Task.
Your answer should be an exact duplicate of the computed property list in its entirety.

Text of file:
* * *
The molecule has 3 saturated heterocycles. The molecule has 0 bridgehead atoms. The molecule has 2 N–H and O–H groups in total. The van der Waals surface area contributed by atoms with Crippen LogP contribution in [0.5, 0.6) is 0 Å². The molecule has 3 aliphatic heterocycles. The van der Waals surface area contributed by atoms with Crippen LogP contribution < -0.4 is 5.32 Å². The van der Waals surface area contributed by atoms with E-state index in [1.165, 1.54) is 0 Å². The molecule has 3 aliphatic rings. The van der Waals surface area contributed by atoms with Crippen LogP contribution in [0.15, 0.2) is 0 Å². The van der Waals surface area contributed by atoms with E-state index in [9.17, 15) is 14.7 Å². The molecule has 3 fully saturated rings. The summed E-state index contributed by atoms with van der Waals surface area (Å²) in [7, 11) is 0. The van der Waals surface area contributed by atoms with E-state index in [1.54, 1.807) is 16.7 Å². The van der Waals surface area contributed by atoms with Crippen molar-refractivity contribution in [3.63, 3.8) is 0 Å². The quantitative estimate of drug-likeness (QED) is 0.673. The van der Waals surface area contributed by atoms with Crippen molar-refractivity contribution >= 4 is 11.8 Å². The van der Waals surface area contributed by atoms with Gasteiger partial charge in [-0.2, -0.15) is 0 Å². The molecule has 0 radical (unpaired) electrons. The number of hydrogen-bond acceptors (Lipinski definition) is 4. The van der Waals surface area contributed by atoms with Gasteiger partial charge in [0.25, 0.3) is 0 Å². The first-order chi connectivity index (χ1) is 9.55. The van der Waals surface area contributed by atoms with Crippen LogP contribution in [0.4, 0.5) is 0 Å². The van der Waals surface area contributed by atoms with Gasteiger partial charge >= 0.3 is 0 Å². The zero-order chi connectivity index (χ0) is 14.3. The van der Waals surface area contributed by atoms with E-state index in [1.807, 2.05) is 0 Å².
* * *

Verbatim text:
The molecule has 3 saturated heterocycles. The molecule has 0 bridgehead atoms. The molecule has 2 N–H and O–H groups in total. The van der Waals surface area contributed by atoms with Crippen LogP contribution in [0.5, 0.6) is 0 Å². The molecule has 3 aliphatic heterocycles. The van der Waals surface area contributed by atoms with Crippen LogP contribution < -0.4 is 5.32 Å². The van der Waals surface area contributed by atoms with E-state index in [1.165, 1.54) is 0 Å². The molecule has 3 aliphatic rings. The van der Waals surface area contributed by atoms with Crippen LogP contribution in [0.15, 0.2) is 0 Å². The van der Waals surface area contributed by atoms with E-state index in [9.17, 15) is 14.7 Å². The molecule has 3 fully saturated rings. The summed E-state index contributed by atoms with van der Waals surface area (Å²) in [7, 11) is 0. The van der Waals surface area contributed by atoms with E-state index in [1.54, 1.807) is 16.7 Å². The van der Waals surface area contributed by atoms with Crippen molar-refractivity contribution in [3.63, 3.8) is 0 Å². The quantitative estimate of drug-likeness (QED) is 0.673. The van der Waals surface area contributed by atoms with Crippen molar-refractivity contribution >= 4 is 11.8 Å². The van der Waals surface area contributed by atoms with Gasteiger partial charge in [-0.2, -0.15) is 0 Å². The molecule has 0 radical (unpaired) electrons. The number of hydrogen-bond acceptors (Lipinski definition) is 4. The van der Waals surface area contributed by atoms with Gasteiger partial charge in [0.25, 0.3) is 0 Å². The first-order chi connectivity index (χ1) is 9.55. The van der Waals surface area contributed by atoms with Crippen LogP contribution in [0.4, 0.5) is 0 Å². The van der Waals surface area contributed by atoms with Gasteiger partial charge >= 0.3 is 0 Å². The zero-order chi connectivity index (χ0) is 14.3. The van der Waals surface area contributed by atoms with E-state index in [1.807, 2.05) is 0 Å².